13.K.2. A situation arises where players are not able to quickly and easily resolve a dispute.

Section 14 – Wheelchair Rules

 

SECTION 14 – WHEELCHAIR RULES

14.A. Basic Play. The wheelchair is considered to be part of the player’s body, and all applicable rules that apply to a player’s body will apply to the wheelchair except

in the non-volley zone as listed below. All applicable rules that apply to standing players apply to players in a wheelchair except as listed below.

14.B.   Double-Bounce Rule. The wheelchair pickleball player is allowed to double bounce the ball on his or her side

of the net. The second bounce can be anywhere inside

or outside of the court boundaries.

14.C.   Service.

14.C.1. Server shall be in a stationary position and is then allowed one push before striking the ball.

14.C.2. At the time the server strikes the ball, the server shall not touch any lines, including the sidelines or the imaginary extension of the centerline, with any wheel.

14.D. Non-Volley Zone (NVZ). The double-bounce rule applies to the NVZ.

14.D.1. A wheelchair player may strike a ball in the NVZ on a volley. It is a fault only if the larger rear wheels contact the NVZ.

14.D.2. After entering the NVZ, the player’s larger rear wheels must return to outside the NVZ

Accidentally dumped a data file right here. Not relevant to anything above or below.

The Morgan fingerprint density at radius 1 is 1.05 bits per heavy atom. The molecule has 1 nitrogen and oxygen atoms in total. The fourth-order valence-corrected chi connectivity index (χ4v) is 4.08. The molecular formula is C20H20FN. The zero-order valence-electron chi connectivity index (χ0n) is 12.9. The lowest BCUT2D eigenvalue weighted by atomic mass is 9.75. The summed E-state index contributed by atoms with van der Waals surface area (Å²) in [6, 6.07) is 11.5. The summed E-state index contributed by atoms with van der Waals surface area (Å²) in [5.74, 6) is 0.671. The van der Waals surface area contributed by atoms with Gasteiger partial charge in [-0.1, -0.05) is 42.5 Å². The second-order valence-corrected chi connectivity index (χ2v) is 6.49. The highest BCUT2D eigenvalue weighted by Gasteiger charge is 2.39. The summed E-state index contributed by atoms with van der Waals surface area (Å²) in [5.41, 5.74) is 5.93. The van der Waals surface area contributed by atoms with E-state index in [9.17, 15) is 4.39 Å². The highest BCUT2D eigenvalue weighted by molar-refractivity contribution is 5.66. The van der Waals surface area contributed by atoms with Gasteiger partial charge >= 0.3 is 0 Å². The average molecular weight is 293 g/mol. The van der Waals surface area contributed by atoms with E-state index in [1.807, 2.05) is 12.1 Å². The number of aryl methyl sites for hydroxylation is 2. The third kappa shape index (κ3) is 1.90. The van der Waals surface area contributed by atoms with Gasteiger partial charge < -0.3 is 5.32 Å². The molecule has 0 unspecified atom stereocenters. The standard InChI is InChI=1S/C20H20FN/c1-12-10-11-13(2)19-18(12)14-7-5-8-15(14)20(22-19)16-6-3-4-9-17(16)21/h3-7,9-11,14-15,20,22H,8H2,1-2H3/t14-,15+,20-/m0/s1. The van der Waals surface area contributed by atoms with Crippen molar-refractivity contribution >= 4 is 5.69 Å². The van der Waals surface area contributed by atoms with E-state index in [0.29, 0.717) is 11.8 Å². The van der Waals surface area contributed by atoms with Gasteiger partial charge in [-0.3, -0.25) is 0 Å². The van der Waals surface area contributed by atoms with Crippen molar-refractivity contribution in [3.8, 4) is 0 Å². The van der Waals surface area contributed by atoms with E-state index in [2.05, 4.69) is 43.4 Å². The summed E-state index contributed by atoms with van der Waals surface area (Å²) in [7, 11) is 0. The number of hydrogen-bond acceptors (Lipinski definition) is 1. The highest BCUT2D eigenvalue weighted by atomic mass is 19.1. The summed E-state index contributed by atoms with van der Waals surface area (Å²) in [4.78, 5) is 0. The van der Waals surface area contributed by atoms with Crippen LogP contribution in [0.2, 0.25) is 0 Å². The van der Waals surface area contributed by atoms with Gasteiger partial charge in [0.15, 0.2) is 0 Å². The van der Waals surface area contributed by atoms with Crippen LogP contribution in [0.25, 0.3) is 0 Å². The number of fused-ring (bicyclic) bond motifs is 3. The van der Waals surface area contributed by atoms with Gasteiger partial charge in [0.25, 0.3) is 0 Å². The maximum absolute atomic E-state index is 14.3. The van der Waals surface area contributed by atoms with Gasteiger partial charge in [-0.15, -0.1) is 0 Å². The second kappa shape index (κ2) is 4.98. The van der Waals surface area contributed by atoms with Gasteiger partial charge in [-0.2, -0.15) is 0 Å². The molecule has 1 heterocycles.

boundaries before hitting a volley or it is a fault.

14.E.    Wheelchair/Standing Pickleball.

14.E.1. When a wheelchair pickleball player is playing with or against a standing person in singles or doubles, the rules of pickleball for standing players shall apply to all standing players, while the wheelchair pickleball rules shall apply to all wheelchair players.

14.F.    Singles Wheelchair Pickleball.

14.F.1. Singles play with one or both players in a wheelchair shall be played on half of the court. The server and the receiver shall serve, receive, and play the entire point from their respective service and receiving courts.

Index

INDEX

10-Second Rule, 23, 28, 29,

39, 60

apparel, 11, 34, 41 arguing, 58

carry, 12, 43 change of sides 28 coaching, 46

delay of game, 58 disability, 17 distraction, 11, 44 double hit, 12, 43 equipment time-out, 41

fault, 12, 14, 19, 20, 22, 23

24, 26, 27, 28, 29, 31, 33,

34, 36, 37, 38, 40, 43, 44,

45, 46, 53, 55, 56, 63, 64 hinder, 13, 22, 23, 36, 52 horizontal bar, 46

hydration, 39, 41 juniors, 51

let, 13, 32, 46

line calls, 31, 32, 53, 56, 57 medical time-out, 40, 41,

59

net post, 4, 14, 45, 46

non-volley zone (NVZ), 1,

3, 12, 13, 15, 18, 25, 30,

31, 35, 37, 38, 44, 53, 55,

63

not ready, 22, 23, 26, 39, 60 not-ready signals, 22 objectionable language, 58 paddle alterations, 8

partner positions, 21 permanent object, 14, 25,

34, 35

player positions, 18 readiness, 22

removal of referee, 61 server 1/server 2, 20 service faults, 25

service foot faults, 25, 31,

53, 55

service lets, 26, 27

service motion, 15, 17, 21,

22, 23, 26, 39 switch sides, 26 tape, 7, 8, 9

technical foul, 15, 24, 41,

46, 55, 57, 58, 59, 60, 61 technical warning, 15, 41,

46, 55, 57, 58, 59, 60, 61 touches the net, 34, 44

two-bounce rule, 1, 34 underhand, 1, 16, 17 wrong score called, 24